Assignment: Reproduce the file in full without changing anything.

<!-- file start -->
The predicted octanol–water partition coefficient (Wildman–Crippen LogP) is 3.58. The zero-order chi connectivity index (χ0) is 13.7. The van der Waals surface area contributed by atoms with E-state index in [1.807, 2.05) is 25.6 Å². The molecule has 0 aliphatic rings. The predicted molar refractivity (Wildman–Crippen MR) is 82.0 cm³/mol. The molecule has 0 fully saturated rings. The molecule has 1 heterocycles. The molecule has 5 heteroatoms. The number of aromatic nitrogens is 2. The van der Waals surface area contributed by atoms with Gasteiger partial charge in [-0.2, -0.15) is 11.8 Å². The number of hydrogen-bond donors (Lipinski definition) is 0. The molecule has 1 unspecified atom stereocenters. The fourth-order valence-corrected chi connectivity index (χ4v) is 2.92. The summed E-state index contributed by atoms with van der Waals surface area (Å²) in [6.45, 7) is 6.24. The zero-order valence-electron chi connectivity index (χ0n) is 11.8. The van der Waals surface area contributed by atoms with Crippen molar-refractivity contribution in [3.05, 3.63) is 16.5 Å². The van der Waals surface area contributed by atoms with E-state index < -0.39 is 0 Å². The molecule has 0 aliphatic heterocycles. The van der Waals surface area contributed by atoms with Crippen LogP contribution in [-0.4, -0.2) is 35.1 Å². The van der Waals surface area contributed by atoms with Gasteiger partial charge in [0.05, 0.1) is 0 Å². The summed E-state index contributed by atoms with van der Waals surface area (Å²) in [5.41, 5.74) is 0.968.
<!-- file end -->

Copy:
The predicted octanol–water partition coefficient (Wildman–Crippen LogP) is 3.58. The zero-order chi connectivity index (χ0) is 13.7. The van der Waals surface area contributed by atoms with E-state index in [1.807, 2.05) is 25.6 Å². The molecule has 0 aliphatic rings. The predicted molar refractivity (Wildman–Crippen MR) is 82.0 cm³/mol. The molecule has 0 fully saturated rings. The molecule has 1 heterocycles. The molecule has 5 heteroatoms. The number of aromatic nitrogens is 2. The van der Waals surface area contributed by atoms with Gasteiger partial charge in [-0.2, -0.15) is 11.8 Å². The number of hydrogen-bond donors (Lipinski definition) is 0. The molecule has 1 unspecified atom stereocenters. The fourth-order valence-corrected chi connectivity index (χ4v) is 2.92. The summed E-state index contributed by atoms with van der Waals surface area (Å²) in [6.45, 7) is 6.24. The zero-order valence-electron chi connectivity index (χ0n) is 11.8. The van der Waals surface area contributed by atoms with Crippen molar-refractivity contribution in [3.05, 3.63) is 16.5 Å². The van der Waals surface area contributed by atoms with E-state index < -0.39 is 0 Å². The molecule has 0 aliphatic heterocycles. The van der Waals surface area contributed by atoms with Crippen LogP contribution in [-0.4, -0.2) is 35.1 Å². The van der Waals surface area contributed by atoms with Gasteiger partial charge in [0.05, 0.1) is 0 Å². The summed E-state index contributed by atoms with van der Waals surface area (Å²) in [5.41, 5.74) is 0.968.